I do want to talk a little bit about process, as much of that legislation did not come to the chamber. One of those pieces of legislation is a shiprider program. A shiprider program is going to allow United States officers to participate and actually arrest and detain Canadian citizens. That is actually not going to go to committee. A similar bill went to the Senate. It was very extreme. It did not distinguish the new teams. We do not have the details on it. It is sad.

    Right now 1,100 jobs at CBSA are being affected through the cuts that are taking place. It is $143 million cut from our Canada Border Services Agency. We are now going to be doing more work with less resources. It involves the investigators, who take drug smuggling, child pornography, human smuggling and all those things very seriously.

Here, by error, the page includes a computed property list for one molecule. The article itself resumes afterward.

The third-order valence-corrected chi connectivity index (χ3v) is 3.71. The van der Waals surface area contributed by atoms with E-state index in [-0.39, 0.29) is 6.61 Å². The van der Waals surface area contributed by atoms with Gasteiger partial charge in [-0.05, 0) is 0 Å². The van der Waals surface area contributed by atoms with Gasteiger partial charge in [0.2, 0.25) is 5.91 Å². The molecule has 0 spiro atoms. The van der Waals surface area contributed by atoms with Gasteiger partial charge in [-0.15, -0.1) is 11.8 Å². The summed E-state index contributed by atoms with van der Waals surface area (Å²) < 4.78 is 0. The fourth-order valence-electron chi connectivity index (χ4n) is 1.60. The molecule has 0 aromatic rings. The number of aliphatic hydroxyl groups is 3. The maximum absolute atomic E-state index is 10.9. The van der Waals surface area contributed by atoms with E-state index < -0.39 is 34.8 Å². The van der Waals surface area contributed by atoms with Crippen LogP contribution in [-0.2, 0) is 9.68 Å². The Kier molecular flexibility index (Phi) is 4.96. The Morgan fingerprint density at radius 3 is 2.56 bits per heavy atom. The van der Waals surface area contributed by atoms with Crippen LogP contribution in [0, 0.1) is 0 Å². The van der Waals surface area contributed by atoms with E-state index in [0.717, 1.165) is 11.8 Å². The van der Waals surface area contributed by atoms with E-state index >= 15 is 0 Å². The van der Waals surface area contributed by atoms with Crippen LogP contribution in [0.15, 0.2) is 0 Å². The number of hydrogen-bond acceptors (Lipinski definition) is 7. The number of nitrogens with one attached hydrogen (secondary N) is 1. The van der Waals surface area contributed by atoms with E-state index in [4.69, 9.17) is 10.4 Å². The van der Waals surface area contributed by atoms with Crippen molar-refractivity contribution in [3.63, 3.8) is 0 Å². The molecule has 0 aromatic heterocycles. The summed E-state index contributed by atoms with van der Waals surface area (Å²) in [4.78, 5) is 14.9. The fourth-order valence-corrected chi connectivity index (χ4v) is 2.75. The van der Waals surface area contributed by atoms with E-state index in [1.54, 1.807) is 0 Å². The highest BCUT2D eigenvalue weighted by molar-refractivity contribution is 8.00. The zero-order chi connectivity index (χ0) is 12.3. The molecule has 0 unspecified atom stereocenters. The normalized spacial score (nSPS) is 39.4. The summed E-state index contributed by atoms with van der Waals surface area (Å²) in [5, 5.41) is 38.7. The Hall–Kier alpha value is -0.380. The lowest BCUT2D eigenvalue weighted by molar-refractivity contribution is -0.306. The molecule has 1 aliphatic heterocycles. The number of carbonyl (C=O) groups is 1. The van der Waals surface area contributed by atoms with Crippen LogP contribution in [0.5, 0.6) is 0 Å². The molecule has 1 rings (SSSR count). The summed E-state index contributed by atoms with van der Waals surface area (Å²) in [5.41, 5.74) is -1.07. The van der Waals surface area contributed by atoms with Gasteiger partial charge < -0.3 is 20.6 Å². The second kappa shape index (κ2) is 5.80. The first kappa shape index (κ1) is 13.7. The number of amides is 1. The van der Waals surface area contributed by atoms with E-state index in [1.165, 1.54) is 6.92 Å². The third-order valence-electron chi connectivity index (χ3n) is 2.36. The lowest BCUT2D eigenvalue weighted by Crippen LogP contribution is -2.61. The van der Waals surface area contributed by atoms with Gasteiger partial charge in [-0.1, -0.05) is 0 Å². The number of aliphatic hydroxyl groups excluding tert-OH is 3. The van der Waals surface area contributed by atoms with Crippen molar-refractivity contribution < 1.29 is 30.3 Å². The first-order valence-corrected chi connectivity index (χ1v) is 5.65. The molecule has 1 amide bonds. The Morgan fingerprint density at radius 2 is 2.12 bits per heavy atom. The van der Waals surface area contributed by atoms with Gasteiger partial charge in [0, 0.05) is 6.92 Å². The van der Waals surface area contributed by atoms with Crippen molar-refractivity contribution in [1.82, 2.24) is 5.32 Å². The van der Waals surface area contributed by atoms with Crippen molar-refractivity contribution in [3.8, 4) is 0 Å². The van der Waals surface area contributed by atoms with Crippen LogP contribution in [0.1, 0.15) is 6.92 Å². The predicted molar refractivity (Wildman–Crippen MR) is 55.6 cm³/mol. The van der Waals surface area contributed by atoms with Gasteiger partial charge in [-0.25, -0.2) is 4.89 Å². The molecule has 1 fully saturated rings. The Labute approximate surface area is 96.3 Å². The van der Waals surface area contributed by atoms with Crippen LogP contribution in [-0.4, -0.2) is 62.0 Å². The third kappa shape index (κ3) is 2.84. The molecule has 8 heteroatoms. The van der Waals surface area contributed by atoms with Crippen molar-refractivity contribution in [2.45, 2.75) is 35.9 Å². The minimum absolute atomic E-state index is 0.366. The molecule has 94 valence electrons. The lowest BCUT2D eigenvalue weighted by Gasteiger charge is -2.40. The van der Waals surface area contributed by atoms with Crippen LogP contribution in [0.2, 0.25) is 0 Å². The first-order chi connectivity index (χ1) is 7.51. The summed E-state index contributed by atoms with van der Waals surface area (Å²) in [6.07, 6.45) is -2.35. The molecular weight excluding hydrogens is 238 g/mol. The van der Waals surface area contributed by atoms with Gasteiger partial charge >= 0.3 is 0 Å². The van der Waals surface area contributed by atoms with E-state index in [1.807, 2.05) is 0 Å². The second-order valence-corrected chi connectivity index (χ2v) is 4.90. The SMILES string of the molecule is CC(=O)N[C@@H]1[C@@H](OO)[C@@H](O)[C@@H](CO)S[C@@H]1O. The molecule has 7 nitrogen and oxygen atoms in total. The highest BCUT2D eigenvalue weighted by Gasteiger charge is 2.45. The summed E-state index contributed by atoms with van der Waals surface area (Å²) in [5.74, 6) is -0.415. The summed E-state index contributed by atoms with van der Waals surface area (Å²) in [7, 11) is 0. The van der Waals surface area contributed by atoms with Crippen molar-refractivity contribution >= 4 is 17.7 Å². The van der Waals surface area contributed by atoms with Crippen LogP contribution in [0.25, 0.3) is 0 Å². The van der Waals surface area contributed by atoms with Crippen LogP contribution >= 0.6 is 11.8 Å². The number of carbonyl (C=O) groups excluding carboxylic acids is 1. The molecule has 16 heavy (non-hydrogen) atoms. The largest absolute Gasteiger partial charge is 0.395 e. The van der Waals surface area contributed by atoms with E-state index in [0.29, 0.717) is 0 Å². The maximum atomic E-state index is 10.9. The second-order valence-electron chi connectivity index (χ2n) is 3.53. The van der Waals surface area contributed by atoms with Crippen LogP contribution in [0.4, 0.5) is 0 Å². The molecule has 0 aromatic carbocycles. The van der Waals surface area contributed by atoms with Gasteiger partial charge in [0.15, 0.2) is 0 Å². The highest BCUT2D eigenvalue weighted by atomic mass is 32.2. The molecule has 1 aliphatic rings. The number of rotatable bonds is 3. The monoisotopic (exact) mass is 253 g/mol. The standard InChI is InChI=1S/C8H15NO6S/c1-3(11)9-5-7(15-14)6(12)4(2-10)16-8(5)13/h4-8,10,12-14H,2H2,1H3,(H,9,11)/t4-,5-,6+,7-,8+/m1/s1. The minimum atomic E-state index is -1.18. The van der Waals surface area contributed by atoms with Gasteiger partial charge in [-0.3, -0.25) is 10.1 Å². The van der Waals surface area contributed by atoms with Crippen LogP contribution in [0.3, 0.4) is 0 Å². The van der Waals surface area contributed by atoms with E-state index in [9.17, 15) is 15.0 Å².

The government is actually cutting 25% of the dog teams; 19 dog teams are being eliminated. They cost $100,000 for the investment in training for the human and the animal. Those are going to be sunsetted. That is unfortunate, because they are very specific and get the things that got past the original set of border officers.

    It is very important that those positions remain. By allowing this to happen, we are certainly going to see more guns on the streets and more drugs on the streets, and organized crime will benefit. It is terribly unfortunate, because the evidence is there.

     The government is cutting a number of the investigators who work with U.S. and other officials to break these cases open. They are undercover, in many respects. They are going to be affected as well.

    As I conclude here, it is rather unfortunate that this is taking place, because t is not acceptable for Canadians.